The Holography Times
Zebra saves time, money & lives with hologram
ebra Imaging, an Austin ﬁrm,has ﬁgured out a high speedprint process that reproduces anyform of 3-D computer data, as animage that can be viewed from anyangle, without distortion. Also, ithas created a printing method thatgenerates images on ﬂat ﬁlm thatappear to be three dimensional,without using special glasses. Thecompany, founded in 1996, initiallydeveloped the technology so theautomobile industry could eliminatethe step of building clay models.At present, Zebra Imaging’s largestcustomer is the U.S. Army, which usesthe technology for geospatial maps,since it gives a better idea of heightsand distances than conventionalmaps. Here, holographic technologiesfor military applications ﬁnd its usein data visualization and table topholographic displays of net-centricbattle space in the form of maps.However, now, Zebra’s new printingmachine has opened up the hologrammarket to many more manufacturersand designers that need to see whattheir computer-drawn products reallylook like.
The company is looking to expand its targetmarket from military to architecture due toseveral factors providing an opportunity.
In addition to improvements in laserimaging technology; architecturaldrawings are now initially producedwith 3-D, computer-aided designsoftware. The shift is enabling ZebraImaging to directly produce theholograms from natively produced 3-D drawings, and skip to convert CADdrawings to 3-D images. The 13-year-old company plans to tap architectsas potential new customers. Zebra’s innovation lies is makinglarge holograms that are accurate fromany angle- the approach is intended toreplace conventional model building.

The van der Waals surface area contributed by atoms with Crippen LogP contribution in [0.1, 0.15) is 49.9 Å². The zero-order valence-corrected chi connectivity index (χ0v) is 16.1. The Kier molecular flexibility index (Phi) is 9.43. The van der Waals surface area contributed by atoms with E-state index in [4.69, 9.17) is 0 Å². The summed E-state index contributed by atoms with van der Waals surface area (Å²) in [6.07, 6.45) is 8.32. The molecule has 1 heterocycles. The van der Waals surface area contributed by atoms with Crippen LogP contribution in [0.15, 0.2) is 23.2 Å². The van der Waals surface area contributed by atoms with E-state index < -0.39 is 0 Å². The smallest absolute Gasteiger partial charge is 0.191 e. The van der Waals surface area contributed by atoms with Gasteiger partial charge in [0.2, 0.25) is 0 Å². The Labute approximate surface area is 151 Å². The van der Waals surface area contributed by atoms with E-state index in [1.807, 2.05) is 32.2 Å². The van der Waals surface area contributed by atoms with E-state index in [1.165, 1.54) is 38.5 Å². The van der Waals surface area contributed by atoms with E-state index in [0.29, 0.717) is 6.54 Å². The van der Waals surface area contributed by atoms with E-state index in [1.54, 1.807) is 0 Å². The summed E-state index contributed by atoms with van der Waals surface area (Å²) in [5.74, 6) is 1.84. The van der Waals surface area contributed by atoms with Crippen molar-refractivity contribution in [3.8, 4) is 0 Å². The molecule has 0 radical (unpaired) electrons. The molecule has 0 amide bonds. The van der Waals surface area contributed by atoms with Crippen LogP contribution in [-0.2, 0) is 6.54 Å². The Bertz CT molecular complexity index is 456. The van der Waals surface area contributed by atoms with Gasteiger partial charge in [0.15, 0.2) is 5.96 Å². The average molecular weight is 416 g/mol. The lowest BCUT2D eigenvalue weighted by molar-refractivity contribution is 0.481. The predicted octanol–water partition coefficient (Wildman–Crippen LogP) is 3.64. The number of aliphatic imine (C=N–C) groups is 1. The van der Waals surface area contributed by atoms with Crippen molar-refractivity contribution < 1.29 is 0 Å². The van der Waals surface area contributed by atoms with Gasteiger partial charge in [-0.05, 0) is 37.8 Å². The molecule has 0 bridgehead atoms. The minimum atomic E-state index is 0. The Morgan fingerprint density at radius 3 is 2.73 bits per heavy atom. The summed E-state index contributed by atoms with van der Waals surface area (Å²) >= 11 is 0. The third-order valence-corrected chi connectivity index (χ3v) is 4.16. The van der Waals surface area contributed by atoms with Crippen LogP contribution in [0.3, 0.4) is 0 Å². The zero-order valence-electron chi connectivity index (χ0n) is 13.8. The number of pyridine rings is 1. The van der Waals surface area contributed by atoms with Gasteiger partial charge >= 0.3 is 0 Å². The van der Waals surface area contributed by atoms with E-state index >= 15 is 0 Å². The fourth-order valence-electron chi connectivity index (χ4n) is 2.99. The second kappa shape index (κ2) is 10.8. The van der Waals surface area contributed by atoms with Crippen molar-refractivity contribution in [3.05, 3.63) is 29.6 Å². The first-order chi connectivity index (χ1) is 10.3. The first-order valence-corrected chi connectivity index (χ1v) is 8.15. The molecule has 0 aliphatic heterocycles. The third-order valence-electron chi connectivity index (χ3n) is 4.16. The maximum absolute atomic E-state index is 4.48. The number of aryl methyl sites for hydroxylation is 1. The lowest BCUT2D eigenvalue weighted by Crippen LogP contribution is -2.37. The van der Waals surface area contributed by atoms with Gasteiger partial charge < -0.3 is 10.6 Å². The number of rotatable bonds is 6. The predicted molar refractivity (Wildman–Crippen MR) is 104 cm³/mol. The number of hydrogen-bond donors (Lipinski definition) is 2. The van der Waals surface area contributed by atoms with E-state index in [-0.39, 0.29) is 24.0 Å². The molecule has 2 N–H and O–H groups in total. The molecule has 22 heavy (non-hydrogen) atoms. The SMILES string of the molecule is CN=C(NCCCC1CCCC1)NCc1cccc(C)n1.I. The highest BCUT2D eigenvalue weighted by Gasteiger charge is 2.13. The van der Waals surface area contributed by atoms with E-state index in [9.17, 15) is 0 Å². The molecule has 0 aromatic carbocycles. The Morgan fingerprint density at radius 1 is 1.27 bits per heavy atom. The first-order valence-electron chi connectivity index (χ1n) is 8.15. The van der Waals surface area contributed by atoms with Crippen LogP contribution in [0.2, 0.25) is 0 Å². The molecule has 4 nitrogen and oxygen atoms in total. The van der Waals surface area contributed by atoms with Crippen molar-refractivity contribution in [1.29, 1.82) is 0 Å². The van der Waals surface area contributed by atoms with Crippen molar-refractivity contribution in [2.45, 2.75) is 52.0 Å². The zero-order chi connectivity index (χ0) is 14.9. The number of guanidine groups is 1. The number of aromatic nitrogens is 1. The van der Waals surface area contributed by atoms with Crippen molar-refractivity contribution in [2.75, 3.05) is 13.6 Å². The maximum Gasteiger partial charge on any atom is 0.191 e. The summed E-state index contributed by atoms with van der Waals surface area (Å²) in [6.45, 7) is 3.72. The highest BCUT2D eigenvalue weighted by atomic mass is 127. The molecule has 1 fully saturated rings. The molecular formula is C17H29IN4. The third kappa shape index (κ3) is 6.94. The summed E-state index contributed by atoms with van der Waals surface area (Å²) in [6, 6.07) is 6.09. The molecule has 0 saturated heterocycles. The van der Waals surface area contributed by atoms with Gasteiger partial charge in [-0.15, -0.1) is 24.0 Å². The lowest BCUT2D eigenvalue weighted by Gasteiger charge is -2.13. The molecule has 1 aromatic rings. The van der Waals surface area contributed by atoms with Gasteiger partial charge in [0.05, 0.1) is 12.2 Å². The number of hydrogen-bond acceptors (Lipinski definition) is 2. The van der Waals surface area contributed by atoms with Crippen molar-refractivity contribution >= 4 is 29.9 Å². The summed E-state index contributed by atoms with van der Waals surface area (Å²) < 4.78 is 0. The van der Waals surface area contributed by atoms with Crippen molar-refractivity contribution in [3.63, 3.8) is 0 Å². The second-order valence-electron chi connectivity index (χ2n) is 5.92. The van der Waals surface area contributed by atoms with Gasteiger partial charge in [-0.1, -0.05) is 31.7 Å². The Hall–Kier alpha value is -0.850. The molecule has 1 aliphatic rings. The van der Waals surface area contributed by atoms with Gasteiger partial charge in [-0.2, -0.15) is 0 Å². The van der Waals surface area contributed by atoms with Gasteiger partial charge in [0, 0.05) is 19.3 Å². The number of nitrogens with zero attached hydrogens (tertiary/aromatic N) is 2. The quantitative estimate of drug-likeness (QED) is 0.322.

A holographic model of a buildingby Zebra Imaging Inc. can providea three-dimensional view for muchless money and in much less timethan physical models.
Instead of the weeks it takes to build a physicalmodel, a hologram can be producedin hours. The turnaround productiontime is fast and the model size, color,quality, and potential for animationare user-controlled parameters-givingthe architect more control. The cost of a hologram is comparable to physicalmodels produced of the same size-A single 2 sq. foot monochromaticimage panel typically costs $1,500to $2,000, while color images cost$3,000 to $4,000, whereas physicalmodels typically cost at least $6,000.They are robust, easy to handle,easy to transport and send. Updates& multiple copies can be easilyproduced & sent out to stakeholdersat a single / multiple locations.Holograms can be archived asphysical documentation. Due tothese reasons the company expectsthe technology to be a popular toolamong ﬁrms.